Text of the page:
Facts & Statistics

Definitions of overweight and obese:

Unless otherwise indicated, the definitions used in the tables and figures below are those recommended by IOTF, using age and gender specific BMI cut-off points which equate to an adult BMI of 25 and 30. This approach defines overweight as the childhood equivalent of having a BMI of 25 or above (age and gender adjusted) and obese as the childhood equivalent of having a BMI of 30 and above (age and gender adjusted).

The latest estimates for the prevalence of overweight and obesity among school children in Europe are given in the figures below:

Figures for children aged 7-11
Figures for children aged 13-17

From these figures, a crude estimate of the overall percentage of children overweight and obese in the EU (25 member states) can be made.

EU 25:

  • Prevalence of overweight (including obese): 16-22%
  • Of which, prevalence of obesity: 4-6%

There are some 74 million school children (age 4-18) in the EU 25. From the prevalence estimates above, it is possible to calculate the following:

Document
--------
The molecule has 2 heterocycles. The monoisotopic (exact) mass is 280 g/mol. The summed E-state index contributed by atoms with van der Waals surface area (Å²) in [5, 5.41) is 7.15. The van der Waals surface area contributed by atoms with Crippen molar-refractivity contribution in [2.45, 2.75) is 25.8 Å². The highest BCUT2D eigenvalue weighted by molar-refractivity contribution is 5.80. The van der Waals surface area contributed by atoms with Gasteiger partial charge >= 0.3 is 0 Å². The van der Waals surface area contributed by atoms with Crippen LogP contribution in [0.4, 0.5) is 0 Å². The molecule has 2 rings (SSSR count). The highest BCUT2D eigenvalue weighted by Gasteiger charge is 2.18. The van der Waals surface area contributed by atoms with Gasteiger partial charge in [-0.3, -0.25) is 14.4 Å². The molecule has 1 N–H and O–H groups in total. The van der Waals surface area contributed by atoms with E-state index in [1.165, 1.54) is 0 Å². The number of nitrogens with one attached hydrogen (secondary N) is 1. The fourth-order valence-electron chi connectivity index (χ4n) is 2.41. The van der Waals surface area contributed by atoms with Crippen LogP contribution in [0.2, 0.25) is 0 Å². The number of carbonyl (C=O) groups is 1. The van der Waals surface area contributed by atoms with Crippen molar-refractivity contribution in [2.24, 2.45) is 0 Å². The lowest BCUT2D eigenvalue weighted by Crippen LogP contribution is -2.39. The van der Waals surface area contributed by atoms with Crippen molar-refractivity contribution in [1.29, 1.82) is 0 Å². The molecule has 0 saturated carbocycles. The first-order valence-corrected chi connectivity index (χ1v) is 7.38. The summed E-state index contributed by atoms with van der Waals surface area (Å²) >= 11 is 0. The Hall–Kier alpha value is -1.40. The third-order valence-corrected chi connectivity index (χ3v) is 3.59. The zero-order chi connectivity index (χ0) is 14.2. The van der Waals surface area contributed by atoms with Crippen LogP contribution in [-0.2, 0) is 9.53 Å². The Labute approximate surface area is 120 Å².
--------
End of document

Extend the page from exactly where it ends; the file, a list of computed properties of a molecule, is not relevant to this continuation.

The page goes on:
11.8m – 16.3m children are overweight and obese, of which 2.9m – 4.4m children are obese

These estimates are based on surveys collected during the 1990s and more recently. However, the figures have not been static. Rapid increases in the prevalence of overweight schoolchildren are being seen in all EU countries for which data are available. The numbers indicated a lag of 10-15 years behind USA.

See trends in prevalence data

The rise in child overweight has been particularly strong in the most recent years. If we take all surveys where two comparable populations (location, age) have been measured a few years apart, then the year on-year increases (annualised changes in prevalence) can be shown.

Data for 28 such pairs of surveys undertaken in Europe show these rising trends: annual increases in prevalence of around 0.2% of the child population were found during the 1970s, 0.2%-0.6% during the 1980s, and 0.3%-0.8% in the early 1990s and possibly as high as 2.0% in the late 1990s and early 2000s.

See trends in annualised changes in prevalence data

Conservative estimate for 2005 compared with 2004:
400,000 – 600,000 more children overweight
of which 80,000 – 130,000 obese

On this basis, there will be over 20 million overweight children (of which 5 million will be obese) within a decade, despite a decline in the European population of children.